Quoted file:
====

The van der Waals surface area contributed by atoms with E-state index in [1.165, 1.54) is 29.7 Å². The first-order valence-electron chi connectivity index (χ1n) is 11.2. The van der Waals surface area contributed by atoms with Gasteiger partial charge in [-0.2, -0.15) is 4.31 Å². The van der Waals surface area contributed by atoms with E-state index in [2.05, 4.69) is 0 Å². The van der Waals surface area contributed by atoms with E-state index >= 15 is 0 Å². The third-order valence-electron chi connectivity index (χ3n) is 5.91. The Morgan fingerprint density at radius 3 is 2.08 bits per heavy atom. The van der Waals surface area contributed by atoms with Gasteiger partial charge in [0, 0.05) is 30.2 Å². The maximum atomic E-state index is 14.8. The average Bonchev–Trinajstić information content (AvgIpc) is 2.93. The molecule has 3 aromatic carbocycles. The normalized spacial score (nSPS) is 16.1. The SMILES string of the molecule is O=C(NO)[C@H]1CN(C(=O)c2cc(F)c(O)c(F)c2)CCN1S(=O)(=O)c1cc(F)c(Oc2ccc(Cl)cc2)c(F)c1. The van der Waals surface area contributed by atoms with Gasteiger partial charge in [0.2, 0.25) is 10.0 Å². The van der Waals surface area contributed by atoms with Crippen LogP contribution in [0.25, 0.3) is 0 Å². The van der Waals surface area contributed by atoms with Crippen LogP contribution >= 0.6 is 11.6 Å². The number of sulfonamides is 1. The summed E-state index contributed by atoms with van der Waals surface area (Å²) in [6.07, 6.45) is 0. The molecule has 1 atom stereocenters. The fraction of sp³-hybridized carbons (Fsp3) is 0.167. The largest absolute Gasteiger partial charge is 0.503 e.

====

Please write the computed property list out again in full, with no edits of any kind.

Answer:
The van der Waals surface area contributed by atoms with E-state index in [1.165, 1.54) is 29.7 Å². The first-order valence-electron chi connectivity index (χ1n) is 11.2. The van der Waals surface area contributed by atoms with Gasteiger partial charge in [-0.2, -0.15) is 4.31 Å². The van der Waals surface area contributed by atoms with E-state index in [2.05, 4.69) is 0 Å². The van der Waals surface area contributed by atoms with E-state index >= 15 is 0 Å². The third-order valence-electron chi connectivity index (χ3n) is 5.91. The Morgan fingerprint density at radius 3 is 2.08 bits per heavy atom. The van der Waals surface area contributed by atoms with Gasteiger partial charge in [0, 0.05) is 30.2 Å². The maximum atomic E-state index is 14.8. The average Bonchev–Trinajstić information content (AvgIpc) is 2.93. The molecule has 3 aromatic carbocycles. The normalized spacial score (nSPS) is 16.1. The SMILES string of the molecule is O=C(NO)[C@H]1CN(C(=O)c2cc(F)c(O)c(F)c2)CCN1S(=O)(=O)c1cc(F)c(Oc2ccc(Cl)cc2)c(F)c1. The van der Waals surface area contributed by atoms with Gasteiger partial charge in [0.2, 0.25) is 10.0 Å². The van der Waals surface area contributed by atoms with Crippen LogP contribution in [0.25, 0.3) is 0 Å². The van der Waals surface area contributed by atoms with Crippen LogP contribution >= 0.6 is 11.6 Å². The number of sulfonamides is 1. The summed E-state index contributed by atoms with van der Waals surface area (Å²) in [6.07, 6.45) is 0. The molecule has 1 atom stereocenters. The fraction of sp³-hybridized carbons (Fsp3) is 0.167. The largest absolute Gasteiger partial charge is 0.503 e.